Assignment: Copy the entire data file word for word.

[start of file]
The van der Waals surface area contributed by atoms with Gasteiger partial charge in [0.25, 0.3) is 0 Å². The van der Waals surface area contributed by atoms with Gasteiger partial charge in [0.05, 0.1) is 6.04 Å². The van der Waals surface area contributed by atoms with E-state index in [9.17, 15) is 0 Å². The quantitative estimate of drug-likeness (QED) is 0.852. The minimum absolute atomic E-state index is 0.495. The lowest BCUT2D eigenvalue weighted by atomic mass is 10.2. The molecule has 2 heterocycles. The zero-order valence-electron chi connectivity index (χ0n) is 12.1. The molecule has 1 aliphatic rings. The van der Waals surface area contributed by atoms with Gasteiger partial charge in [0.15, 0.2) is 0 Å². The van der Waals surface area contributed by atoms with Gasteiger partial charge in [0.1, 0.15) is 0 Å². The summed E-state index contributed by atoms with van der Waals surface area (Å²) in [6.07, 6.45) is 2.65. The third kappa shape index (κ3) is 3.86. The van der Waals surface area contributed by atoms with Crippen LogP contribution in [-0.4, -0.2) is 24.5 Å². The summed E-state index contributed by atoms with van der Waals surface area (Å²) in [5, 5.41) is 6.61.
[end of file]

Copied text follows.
The van der Waals surface area contributed by atoms with Gasteiger partial charge in [0.25, 0.3) is 0 Å². The van der Waals surface area contributed by atoms with Gasteiger partial charge in [0.05, 0.1) is 6.04 Å². The van der Waals surface area contributed by atoms with E-state index in [9.17, 15) is 0 Å². The quantitative estimate of drug-likeness (QED) is 0.852. The minimum absolute atomic E-state index is 0.495. The lowest BCUT2D eigenvalue weighted by atomic mass is 10.2. The molecule has 2 heterocycles. The zero-order valence-electron chi connectivity index (χ0n) is 12.1. The molecule has 1 aliphatic rings. The van der Waals surface area contributed by atoms with Gasteiger partial charge in [0.15, 0.2) is 0 Å². The van der Waals surface area contributed by atoms with Gasteiger partial charge in [0.1, 0.15) is 0 Å². The summed E-state index contributed by atoms with van der Waals surface area (Å²) in [6.07, 6.45) is 2.65. The third kappa shape index (κ3) is 3.86. The van der Waals surface area contributed by atoms with Crippen LogP contribution in [-0.4, -0.2) is 24.5 Å². The summed E-state index contributed by atoms with van der Waals surface area (Å²) in [5, 5.41) is 6.61.